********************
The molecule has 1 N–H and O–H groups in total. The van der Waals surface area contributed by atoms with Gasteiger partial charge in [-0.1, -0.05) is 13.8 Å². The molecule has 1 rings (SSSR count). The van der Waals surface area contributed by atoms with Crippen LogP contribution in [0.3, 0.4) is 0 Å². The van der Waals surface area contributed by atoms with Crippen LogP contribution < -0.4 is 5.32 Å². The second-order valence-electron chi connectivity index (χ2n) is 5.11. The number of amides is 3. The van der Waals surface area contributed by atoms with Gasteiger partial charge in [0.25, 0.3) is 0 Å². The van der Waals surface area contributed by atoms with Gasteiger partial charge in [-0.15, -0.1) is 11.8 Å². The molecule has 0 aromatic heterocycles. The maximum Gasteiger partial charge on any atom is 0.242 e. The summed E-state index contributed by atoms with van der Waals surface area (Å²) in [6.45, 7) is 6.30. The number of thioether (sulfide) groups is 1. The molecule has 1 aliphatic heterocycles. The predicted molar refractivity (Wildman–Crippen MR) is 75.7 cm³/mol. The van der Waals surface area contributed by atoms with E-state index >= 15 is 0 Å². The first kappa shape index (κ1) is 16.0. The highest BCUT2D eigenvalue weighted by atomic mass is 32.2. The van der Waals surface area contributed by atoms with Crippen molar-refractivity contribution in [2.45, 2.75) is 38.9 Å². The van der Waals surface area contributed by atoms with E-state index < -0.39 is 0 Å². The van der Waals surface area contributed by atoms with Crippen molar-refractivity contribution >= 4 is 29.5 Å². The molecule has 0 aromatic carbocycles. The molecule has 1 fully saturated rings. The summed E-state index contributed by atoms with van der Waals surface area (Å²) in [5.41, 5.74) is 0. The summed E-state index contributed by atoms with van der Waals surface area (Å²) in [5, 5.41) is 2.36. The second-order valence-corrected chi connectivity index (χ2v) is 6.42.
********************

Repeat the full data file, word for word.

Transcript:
The molecule has 1 N–H and O–H groups in total. The van der Waals surface area contributed by atoms with Gasteiger partial charge in [-0.1, -0.05) is 13.8 Å². The molecule has 1 rings (SSSR count). The van der Waals surface area contributed by atoms with Crippen LogP contribution in [0.3, 0.4) is 0 Å². The van der Waals surface area contributed by atoms with Crippen LogP contribution < -0.4 is 5.32 Å². The second-order valence-electron chi connectivity index (χ2n) is 5.11. The number of amides is 3. The van der Waals surface area contributed by atoms with Gasteiger partial charge in [0.25, 0.3) is 0 Å². The van der Waals surface area contributed by atoms with Gasteiger partial charge in [-0.15, -0.1) is 11.8 Å². The molecule has 0 aromatic heterocycles. The maximum Gasteiger partial charge on any atom is 0.242 e. The summed E-state index contributed by atoms with van der Waals surface area (Å²) in [6.45, 7) is 6.30. The number of thioether (sulfide) groups is 1. The molecule has 1 aliphatic heterocycles. The predicted molar refractivity (Wildman–Crippen MR) is 75.7 cm³/mol. The van der Waals surface area contributed by atoms with E-state index >= 15 is 0 Å². The first kappa shape index (κ1) is 16.0. The highest BCUT2D eigenvalue weighted by atomic mass is 32.2. The van der Waals surface area contributed by atoms with Crippen molar-refractivity contribution in [2.45, 2.75) is 38.9 Å². The van der Waals surface area contributed by atoms with E-state index < -0.39 is 0 Å². The van der Waals surface area contributed by atoms with Crippen molar-refractivity contribution >= 4 is 29.5 Å². The molecule has 0 aromatic carbocycles. The molecule has 1 fully saturated rings. The summed E-state index contributed by atoms with van der Waals surface area (Å²) in [5.41, 5.74) is 0. The summed E-state index contributed by atoms with van der Waals surface area (Å²) in [5, 5.41) is 2.36. The second-order valence-corrected chi connectivity index (χ2v) is 6.42.